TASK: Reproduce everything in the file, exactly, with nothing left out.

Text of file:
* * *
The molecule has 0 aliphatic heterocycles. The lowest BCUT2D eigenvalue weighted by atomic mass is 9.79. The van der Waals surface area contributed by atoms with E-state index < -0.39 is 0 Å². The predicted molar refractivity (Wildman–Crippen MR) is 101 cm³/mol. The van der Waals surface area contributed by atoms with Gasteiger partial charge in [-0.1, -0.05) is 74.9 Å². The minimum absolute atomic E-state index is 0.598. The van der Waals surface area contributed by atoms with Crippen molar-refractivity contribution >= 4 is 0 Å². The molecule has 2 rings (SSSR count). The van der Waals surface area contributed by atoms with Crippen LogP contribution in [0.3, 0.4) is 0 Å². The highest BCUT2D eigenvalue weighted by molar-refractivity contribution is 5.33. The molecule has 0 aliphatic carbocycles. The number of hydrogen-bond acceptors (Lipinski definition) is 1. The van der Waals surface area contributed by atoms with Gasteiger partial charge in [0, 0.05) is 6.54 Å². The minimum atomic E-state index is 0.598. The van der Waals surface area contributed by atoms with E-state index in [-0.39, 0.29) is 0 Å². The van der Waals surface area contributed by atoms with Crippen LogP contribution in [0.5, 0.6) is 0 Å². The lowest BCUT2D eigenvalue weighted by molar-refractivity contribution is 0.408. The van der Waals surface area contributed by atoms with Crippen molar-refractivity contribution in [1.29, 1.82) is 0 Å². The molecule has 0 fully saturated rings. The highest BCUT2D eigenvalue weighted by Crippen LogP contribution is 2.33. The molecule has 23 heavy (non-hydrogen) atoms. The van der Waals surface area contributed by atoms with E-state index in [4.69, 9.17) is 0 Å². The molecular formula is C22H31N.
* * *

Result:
The molecule has 0 aliphatic heterocycles. The lowest BCUT2D eigenvalue weighted by atomic mass is 9.79. The van der Waals surface area contributed by atoms with E-state index < -0.39 is 0 Å². The predicted molar refractivity (Wildman–Crippen MR) is 101 cm³/mol. The van der Waals surface area contributed by atoms with Gasteiger partial charge in [-0.1, -0.05) is 74.9 Å². The minimum absolute atomic E-state index is 0.598. The van der Waals surface area contributed by atoms with Crippen molar-refractivity contribution >= 4 is 0 Å². The molecule has 2 rings (SSSR count). The van der Waals surface area contributed by atoms with Crippen LogP contribution in [0.3, 0.4) is 0 Å². The highest BCUT2D eigenvalue weighted by molar-refractivity contribution is 5.33. The molecule has 0 aliphatic carbocycles. The number of hydrogen-bond acceptors (Lipinski definition) is 1. The van der Waals surface area contributed by atoms with Gasteiger partial charge in [0, 0.05) is 6.54 Å². The minimum atomic E-state index is 0.598. The van der Waals surface area contributed by atoms with E-state index in [-0.39, 0.29) is 0 Å². The van der Waals surface area contributed by atoms with Crippen LogP contribution in [0.5, 0.6) is 0 Å². The lowest BCUT2D eigenvalue weighted by molar-refractivity contribution is 0.408. The van der Waals surface area contributed by atoms with Crippen molar-refractivity contribution in [1.29, 1.82) is 0 Å². The molecule has 0 fully saturated rings. The highest BCUT2D eigenvalue weighted by Crippen LogP contribution is 2.33. The molecule has 23 heavy (non-hydrogen) atoms. The van der Waals surface area contributed by atoms with E-state index in [4.69, 9.17) is 0 Å². The molecular formula is C22H31N.